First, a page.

Today marks forty days after Easter: the day we observe the Feast of the Ascension. The Gospel of Luke in chapter 24: 51-52 provides a narrative of Christ’s ascension into heaven, to sit on the right hand of God the Father:
"And it came to pass, while he blessed them, he parted from them, and was carried up into heaven. And they worshiped him, and returned to Jerusalem with great joy."
Paul in Acts 1:8-9 describes Jesus’ words to the disciples and his ascension:
8 But you will receive power when the Holy Spirit comes on you; and you will be my witnesses in Jerusalem, and in all Judea and Samaria, and to the ends of the earth.” 9 After he said this, he was taken up before their very eyes, and a cloud hid him from their sight.”.
And in Mark 16:19:
19 After the Lord Jesus had spoken to them, he was taken up into heaven and he sat at the right hand of God.
John 20:17 reads:
17 Jesus said, “Do not hold on to me, for I have not yet ascended to the Father. Go instead to my brothers and tell them, ‘I am ascending to my Father and your Father, to my God and your God.’ ”
During the forty days prior to the ascension, we read in Corinthians 15:3-8 that Jesus appeared to more than 500 of his brothers and sisters. Paul lists Christ’s appearance to Peter, then to the “Twelve”, then to 500 at one time, then to James, his brother, then to “all the Apostles”, to the martyr Stephen, and finally to Paul himself.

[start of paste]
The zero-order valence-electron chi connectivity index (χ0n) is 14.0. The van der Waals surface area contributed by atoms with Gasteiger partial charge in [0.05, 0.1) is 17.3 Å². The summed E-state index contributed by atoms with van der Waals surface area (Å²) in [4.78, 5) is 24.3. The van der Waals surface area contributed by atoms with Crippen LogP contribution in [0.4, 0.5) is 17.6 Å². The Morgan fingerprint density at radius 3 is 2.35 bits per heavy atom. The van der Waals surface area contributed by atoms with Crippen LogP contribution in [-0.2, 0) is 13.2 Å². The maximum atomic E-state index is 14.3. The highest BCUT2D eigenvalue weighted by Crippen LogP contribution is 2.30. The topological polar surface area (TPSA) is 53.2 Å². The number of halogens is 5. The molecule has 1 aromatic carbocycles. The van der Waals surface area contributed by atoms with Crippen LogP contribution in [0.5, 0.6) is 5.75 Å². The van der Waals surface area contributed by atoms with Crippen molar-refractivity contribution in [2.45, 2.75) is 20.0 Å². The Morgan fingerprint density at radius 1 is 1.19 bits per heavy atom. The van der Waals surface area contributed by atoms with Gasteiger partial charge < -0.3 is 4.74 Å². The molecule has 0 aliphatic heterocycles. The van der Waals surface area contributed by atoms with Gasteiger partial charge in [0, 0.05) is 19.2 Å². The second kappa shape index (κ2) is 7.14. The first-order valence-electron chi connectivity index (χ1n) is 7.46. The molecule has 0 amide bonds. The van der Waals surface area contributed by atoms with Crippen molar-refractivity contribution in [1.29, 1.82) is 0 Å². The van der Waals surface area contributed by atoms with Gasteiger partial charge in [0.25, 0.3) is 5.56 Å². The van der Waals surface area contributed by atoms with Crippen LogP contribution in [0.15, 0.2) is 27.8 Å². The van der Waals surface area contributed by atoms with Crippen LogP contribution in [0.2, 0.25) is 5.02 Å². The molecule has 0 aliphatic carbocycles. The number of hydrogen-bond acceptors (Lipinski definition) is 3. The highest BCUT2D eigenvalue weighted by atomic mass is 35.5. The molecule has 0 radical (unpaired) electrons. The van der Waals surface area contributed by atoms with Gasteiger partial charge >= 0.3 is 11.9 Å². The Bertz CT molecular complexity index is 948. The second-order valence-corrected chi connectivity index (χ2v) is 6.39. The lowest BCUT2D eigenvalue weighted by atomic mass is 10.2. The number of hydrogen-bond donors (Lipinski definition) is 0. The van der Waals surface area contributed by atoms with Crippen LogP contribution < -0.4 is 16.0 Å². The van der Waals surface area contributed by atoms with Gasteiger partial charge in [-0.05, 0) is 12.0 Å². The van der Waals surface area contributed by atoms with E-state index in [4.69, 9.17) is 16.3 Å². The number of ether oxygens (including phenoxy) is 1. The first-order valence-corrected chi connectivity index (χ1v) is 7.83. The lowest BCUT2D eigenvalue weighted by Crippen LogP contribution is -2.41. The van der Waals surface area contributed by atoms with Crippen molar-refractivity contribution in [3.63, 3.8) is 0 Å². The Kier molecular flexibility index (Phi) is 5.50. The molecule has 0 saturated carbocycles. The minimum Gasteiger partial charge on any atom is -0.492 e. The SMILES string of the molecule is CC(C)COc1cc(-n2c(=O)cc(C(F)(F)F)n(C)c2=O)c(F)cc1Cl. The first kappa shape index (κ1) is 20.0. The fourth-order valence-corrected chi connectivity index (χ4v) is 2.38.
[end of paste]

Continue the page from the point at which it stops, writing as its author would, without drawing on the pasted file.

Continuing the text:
Other Gospel writers describe additional pre-ascension encounters with Jesus. Matthew recounts two post-resurrection appearances, the first to Mary Magdalene, and “the other Mary” at the tomb, and then to all the disciples on a mountain in Galilee. Paul in the Book of Acts describes Jesus appearing to him during his travel from Jerusalem to Damascus, a journey meant to effect the arrest of Christ followers.
His encounter with Jesus is a truly remarkable event that marked Paul’s conversion to Christianity, after years of denouncing and persecuting the church of God. From Paul’s conversion we get the metaphorical reference to the “ Road to Damascus”, which refers to a sudden or radical change of heart or mind, apart from its Christian connotation.
The Passion of Christ is the cause of our salvation, and Christ’s ascension represents the triumphant beginning of his glorious promise to the world. May we find hope in that ever-unfolding promise, today.
O God of earth and sky,
as Jesus came among us in Bethlehem to raise us up to heaven,
so today we recall his departing from us at Jerusalem to be in all places.
Though he is hidden from our sight,
enable us to abide in him
by the power and grace of the Holy Spirit,
until his mercy and grace fill your whole creation. Amen.
Prayer, © 2000 Order of Saint Luke Publications. Used with permission.